“We are not opening this to the public. If we want commercial in that area, the proper process is to issue an RFP, not grant a significant extension to the current lease. That’s like the good old boy, good old girl system. I don’t think that is appropriate for the City. I think we need to be transparent and give everybody the opportunity,” Kreger said, also alluding to reports that Coonrod plans to sublease to another party.
Ross acknowledged that it would be a significant increase, but he said, “We are just asking the City to negotiate. They will have to come back to us with any plan.”
Commissioner Bradley Bean reminded Commissioners that Atlantic Seafood has 6 years remaining on its lease. “We must honor the lease as it stands,” he said. “Six years is beyond all our terms. … If we are going to proceed today [with waterfront plans], we need to make sure we have a negotiation in place and we see what the deal is. There is a lot of talk right now about finding the absolutely optimized, perfect deal. We would have a difficult time finding the best deal, but it is easy to find the right deal: That’s Atlantic Seafood.”
Lednovich said the criticism that Commissioners have received in emails questions allowing Atlantic Seafood to increase the size of its lease. There have also been questions about extending the lease to 40 years. He said that 40 years is a financing standard for new commercial construction. He also restated some of Kreger’s concerns.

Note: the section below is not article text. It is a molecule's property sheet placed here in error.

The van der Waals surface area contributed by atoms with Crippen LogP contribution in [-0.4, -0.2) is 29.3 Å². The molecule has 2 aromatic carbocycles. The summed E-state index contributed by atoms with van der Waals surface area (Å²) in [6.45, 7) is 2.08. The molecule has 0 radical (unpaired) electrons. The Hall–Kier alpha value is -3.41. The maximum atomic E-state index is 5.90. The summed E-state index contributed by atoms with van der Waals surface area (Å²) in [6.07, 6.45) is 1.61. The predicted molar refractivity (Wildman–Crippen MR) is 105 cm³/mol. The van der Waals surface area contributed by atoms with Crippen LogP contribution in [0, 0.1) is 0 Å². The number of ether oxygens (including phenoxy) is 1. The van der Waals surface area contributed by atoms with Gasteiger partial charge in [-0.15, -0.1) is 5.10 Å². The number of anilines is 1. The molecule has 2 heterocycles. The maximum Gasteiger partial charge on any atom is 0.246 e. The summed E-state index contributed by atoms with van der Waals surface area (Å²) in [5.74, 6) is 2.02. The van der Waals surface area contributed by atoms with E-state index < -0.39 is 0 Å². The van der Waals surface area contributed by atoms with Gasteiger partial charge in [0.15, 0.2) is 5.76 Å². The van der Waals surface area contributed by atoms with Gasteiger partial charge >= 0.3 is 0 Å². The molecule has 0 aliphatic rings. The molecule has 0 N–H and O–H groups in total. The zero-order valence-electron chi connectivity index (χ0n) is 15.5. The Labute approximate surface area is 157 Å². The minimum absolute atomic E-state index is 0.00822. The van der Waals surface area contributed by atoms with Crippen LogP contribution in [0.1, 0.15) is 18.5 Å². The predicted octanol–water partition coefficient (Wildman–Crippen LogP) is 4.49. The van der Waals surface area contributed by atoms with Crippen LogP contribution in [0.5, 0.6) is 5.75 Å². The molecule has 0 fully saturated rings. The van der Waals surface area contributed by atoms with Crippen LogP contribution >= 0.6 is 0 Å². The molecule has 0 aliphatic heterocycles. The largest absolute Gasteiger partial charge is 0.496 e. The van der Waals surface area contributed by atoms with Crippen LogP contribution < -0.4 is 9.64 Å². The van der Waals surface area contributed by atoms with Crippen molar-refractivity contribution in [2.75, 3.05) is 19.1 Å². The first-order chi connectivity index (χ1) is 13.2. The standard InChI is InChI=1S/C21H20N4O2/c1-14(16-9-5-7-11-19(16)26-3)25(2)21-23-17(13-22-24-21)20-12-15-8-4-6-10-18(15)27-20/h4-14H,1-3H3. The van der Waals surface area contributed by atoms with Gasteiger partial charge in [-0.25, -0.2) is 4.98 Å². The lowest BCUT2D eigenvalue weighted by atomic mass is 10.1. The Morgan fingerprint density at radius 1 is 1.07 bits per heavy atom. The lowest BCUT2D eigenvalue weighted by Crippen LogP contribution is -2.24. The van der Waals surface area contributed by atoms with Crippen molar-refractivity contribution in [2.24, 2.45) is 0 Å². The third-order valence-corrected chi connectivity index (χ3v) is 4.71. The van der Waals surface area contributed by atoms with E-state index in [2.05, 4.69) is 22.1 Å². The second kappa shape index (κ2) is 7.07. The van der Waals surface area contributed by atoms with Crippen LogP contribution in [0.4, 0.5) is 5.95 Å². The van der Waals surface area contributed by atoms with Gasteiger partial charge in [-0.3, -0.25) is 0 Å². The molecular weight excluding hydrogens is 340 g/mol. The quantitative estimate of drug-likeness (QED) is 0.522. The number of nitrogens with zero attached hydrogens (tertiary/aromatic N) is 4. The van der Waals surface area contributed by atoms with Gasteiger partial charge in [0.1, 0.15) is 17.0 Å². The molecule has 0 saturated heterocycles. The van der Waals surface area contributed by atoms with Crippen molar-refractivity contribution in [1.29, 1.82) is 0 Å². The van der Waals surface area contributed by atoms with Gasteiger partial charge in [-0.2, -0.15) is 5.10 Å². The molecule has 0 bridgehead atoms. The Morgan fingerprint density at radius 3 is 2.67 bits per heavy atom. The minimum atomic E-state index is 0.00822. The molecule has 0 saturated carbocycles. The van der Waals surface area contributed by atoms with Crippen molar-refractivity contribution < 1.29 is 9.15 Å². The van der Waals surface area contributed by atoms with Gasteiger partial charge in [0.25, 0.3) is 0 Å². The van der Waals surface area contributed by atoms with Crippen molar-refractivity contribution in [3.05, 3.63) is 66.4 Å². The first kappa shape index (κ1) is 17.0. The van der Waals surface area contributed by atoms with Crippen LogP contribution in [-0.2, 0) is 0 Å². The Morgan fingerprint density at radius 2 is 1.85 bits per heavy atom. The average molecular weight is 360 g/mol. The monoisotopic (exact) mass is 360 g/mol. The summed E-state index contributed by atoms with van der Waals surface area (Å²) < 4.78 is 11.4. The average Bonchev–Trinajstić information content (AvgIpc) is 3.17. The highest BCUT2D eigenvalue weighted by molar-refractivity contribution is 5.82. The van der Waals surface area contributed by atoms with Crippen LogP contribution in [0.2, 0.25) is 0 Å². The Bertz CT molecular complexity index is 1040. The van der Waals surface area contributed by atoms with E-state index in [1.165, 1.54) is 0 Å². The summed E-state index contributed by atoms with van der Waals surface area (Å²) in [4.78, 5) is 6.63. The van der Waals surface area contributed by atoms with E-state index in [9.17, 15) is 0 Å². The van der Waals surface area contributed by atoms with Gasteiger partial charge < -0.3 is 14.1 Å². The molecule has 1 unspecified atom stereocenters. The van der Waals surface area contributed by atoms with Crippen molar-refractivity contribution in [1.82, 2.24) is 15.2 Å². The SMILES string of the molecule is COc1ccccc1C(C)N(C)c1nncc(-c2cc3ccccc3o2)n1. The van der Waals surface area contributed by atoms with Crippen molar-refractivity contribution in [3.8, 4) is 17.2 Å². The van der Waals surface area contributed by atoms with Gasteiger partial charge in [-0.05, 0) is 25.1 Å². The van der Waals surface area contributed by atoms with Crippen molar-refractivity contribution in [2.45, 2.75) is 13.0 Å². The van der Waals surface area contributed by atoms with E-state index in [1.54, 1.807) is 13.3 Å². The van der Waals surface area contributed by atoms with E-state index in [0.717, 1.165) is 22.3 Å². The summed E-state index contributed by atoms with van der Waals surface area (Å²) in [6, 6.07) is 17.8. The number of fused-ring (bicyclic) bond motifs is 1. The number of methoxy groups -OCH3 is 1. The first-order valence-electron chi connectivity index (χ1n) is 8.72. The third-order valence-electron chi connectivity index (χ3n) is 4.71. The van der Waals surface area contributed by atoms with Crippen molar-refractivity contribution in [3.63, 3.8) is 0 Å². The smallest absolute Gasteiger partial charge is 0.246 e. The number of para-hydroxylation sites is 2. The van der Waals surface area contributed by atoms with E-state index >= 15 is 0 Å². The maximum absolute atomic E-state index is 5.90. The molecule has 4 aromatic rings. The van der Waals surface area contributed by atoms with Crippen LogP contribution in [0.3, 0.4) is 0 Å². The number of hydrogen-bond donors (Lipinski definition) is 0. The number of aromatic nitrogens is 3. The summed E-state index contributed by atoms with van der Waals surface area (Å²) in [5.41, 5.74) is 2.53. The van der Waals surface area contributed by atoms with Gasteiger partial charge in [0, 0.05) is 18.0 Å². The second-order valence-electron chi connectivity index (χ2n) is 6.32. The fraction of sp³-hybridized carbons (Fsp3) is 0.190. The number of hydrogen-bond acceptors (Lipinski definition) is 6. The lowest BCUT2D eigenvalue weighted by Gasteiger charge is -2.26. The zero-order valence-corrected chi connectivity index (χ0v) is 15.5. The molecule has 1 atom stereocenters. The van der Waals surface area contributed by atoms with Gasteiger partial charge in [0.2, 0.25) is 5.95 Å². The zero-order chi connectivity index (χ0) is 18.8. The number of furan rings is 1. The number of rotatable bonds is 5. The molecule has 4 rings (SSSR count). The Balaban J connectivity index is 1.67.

Ross said, “We talk about public/private partnerships. And this is a public/private partnership. We have a partner with a known track record. We have a partner who is ready, willing and able and who plans to put money into the project. I’d like to hear what they plan to offer us in negotiation. The only thing the City is putting into this is the land; [Atlantic Seafood is] footing the development costs.”
City Attorney Tammi Bach reminded the FBCC that conceptual drawings and working with an architect cost money. She wanted some guidance from the FBCC on what size building they found acceptable to prevent a back and forth exercise that would be costly and time consuming. “If you are only thinking about 3,000 square feet, I don’t want to put Mrs. Coonrod through that because it will cost a lot of money [to deviate from conceptual plans] that show use of 9,000 square feet for outside seating and landscaping.”